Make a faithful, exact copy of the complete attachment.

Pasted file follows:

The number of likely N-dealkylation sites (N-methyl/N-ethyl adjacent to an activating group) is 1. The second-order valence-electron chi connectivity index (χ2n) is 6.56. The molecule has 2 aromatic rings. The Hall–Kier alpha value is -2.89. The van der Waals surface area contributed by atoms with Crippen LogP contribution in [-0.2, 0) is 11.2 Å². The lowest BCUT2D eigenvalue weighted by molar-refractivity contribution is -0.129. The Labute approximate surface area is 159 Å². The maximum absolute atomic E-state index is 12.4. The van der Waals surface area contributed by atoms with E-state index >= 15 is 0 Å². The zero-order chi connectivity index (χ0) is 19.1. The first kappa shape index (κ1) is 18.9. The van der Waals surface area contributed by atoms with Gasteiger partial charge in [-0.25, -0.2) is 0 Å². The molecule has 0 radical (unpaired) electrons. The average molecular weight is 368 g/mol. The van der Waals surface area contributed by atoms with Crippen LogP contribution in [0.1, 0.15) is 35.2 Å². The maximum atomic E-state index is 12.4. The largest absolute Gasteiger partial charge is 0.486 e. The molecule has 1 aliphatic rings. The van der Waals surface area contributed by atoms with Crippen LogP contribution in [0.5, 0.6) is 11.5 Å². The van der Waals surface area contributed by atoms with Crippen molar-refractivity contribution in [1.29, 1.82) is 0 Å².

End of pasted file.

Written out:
The number of likely N-dealkylation sites (N-methyl/N-ethyl adjacent to an activating group) is 1. The second-order valence-electron chi connectivity index (χ2n) is 6.56. The molecule has 2 aromatic rings. The Hall–Kier alpha value is -2.89. The van der Waals surface area contributed by atoms with Crippen LogP contribution in [-0.2, 0) is 11.2 Å². The lowest BCUT2D eigenvalue weighted by molar-refractivity contribution is -0.129. The Labute approximate surface area is 159 Å². The maximum absolute atomic E-state index is 12.4. The van der Waals surface area contributed by atoms with E-state index >= 15 is 0 Å². The zero-order chi connectivity index (χ0) is 19.1. The first kappa shape index (κ1) is 18.9. The van der Waals surface area contributed by atoms with Gasteiger partial charge in [-0.25, -0.2) is 0 Å². The molecule has 0 radical (unpaired) electrons. The average molecular weight is 368 g/mol. The van der Waals surface area contributed by atoms with Crippen LogP contribution in [0.1, 0.15) is 35.2 Å². The maximum atomic E-state index is 12.4. The largest absolute Gasteiger partial charge is 0.486 e. The molecule has 1 aliphatic rings. The van der Waals surface area contributed by atoms with Crippen LogP contribution in [0.5, 0.6) is 11.5 Å². The van der Waals surface area contributed by atoms with Crippen molar-refractivity contribution in [1.29, 1.82) is 0 Å².